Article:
The Canadian Press has learned that Research In Motion (TSX:RIM) has sent invitations to a list of select politicians for an event in the nation's capital on Nov. 7.
Designed to drum up excitement on Parliament Hill, RIM will host a walk-through of the new system at the Fairmont Chateau Laurier. Politicians will also have a chance to mingle with executives of the company.
Invitations were sent to MPs, their assistants, members of Industry Canada, and regional caucus members.
"Get a sneak peek of BlackBerry 10, the next generation mobile platform that will change everything," the invitation reads.
"You're invited to join BlackBerry Government Forum 2012 for an exclusive invite-only presentation."
RIM is preparing to launch its new operating system and BlackBerry devices early next year, though a specific launch date hasn't been set. A touch screen version of the smartphone is expected to debut first, followed by a keypad variation of the device.
Government workers have been heavy BlackBerry users since the early days of RIM, particularly because the devices are known for their encryption system, which adds another layer of protection to confidential information.
Despite the onslaught of competitors in the North American consumer market, including Apple's iPhone and the Samsung Galaxy S3, the BlackBerry remains the dominant phone on Parliament Hill.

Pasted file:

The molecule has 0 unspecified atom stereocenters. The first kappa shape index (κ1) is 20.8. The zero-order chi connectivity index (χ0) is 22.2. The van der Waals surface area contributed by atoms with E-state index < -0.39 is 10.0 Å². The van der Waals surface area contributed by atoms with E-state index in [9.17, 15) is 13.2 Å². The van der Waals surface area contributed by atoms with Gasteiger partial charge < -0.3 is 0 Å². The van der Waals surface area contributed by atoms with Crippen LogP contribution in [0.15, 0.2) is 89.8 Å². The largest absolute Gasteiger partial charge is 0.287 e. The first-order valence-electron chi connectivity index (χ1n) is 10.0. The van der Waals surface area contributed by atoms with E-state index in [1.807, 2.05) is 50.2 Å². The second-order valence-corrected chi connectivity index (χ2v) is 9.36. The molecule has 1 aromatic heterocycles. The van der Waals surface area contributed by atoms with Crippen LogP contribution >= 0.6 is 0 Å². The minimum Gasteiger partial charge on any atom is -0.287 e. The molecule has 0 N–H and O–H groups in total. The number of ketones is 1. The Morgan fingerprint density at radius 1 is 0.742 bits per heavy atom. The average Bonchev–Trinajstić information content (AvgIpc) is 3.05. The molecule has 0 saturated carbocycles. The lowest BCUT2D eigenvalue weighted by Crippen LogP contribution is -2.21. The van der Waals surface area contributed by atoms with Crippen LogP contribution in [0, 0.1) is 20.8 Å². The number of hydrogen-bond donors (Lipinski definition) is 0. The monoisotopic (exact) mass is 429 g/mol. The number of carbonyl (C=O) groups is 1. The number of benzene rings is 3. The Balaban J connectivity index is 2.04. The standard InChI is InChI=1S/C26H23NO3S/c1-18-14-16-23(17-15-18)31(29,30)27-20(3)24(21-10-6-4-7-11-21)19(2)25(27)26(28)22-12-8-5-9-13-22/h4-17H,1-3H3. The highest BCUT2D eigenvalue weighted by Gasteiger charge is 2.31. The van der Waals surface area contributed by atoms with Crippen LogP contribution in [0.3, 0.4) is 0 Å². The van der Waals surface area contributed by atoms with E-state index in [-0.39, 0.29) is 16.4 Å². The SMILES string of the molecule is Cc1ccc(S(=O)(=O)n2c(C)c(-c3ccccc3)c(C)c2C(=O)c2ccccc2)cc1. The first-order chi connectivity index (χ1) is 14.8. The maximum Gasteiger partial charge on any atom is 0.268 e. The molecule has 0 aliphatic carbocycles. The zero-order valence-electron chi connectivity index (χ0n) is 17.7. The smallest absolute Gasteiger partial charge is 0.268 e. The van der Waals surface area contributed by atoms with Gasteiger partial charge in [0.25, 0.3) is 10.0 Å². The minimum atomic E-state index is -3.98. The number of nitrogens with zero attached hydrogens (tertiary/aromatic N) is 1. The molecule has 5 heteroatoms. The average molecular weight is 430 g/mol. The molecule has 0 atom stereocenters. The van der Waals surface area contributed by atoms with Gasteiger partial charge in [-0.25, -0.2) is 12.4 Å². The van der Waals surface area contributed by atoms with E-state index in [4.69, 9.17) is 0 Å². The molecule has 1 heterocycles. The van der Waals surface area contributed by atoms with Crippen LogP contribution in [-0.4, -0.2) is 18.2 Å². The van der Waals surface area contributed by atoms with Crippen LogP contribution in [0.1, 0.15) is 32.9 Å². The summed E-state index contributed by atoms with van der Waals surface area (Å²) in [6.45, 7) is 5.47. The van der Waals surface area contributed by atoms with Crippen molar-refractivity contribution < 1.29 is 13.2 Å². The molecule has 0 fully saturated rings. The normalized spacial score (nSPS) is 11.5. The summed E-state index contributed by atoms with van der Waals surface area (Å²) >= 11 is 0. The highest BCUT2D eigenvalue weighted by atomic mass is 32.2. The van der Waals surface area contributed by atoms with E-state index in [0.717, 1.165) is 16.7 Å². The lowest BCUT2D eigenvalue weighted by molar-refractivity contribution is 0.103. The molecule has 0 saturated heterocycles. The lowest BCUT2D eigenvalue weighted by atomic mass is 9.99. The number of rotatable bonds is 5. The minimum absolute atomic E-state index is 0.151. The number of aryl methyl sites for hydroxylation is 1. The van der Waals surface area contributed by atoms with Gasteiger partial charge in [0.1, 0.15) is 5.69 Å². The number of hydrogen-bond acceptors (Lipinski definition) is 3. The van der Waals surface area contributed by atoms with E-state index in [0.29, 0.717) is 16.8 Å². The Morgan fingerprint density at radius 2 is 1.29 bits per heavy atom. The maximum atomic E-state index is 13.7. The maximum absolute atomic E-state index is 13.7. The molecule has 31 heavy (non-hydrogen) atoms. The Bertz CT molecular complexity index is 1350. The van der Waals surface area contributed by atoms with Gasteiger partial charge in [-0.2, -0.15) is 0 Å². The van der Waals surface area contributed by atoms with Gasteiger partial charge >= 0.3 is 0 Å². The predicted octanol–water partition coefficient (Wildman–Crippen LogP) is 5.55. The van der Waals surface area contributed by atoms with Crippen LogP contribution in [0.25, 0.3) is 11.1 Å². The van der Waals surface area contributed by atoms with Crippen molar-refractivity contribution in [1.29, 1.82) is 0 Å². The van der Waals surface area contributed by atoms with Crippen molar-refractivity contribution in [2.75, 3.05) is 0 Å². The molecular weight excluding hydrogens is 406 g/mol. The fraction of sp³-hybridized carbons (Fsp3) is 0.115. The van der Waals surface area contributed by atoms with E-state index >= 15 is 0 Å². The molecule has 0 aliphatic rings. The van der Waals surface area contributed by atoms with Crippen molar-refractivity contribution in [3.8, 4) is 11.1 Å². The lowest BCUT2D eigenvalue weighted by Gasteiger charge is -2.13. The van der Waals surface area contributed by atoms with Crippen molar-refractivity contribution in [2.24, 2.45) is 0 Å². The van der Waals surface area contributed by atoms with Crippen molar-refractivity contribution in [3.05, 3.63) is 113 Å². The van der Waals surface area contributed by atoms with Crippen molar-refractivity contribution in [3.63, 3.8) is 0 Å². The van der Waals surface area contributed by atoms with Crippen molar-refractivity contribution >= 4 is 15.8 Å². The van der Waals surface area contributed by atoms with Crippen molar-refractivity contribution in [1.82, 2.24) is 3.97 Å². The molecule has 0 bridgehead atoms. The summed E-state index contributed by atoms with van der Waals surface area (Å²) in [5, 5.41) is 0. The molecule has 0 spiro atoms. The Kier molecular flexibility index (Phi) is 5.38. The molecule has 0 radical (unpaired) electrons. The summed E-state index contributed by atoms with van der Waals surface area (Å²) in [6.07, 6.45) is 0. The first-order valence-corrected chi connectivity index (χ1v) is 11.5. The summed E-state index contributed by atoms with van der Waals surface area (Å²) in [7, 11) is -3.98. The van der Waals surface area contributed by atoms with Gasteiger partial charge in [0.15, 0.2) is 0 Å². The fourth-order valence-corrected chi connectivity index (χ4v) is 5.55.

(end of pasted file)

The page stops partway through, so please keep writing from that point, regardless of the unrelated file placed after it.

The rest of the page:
Each Member of Parliament is issued a BlackBerry smartphone when they take the job, and the BlackBerry Messenger service has become the substitute for a quick email.
RIM's PlayBook tablet device hasn't proven as successful, though, and House members are often seen using iPads instead.
In other countries, the BlackBerry has also been a staple of politicians, including in the U.S. where President Barack Obama said during his first campaign that he relied on the device.
However, several companies have jumped ship from RIM phones to other devices in recent months, primarily due to several delays in the roll out of the latest version.
On Friday, U.S. government adviser Booz Allen Hamilton said it was shutting down its BlackBerry server and allowing its employees to use iPhones and Android devices.
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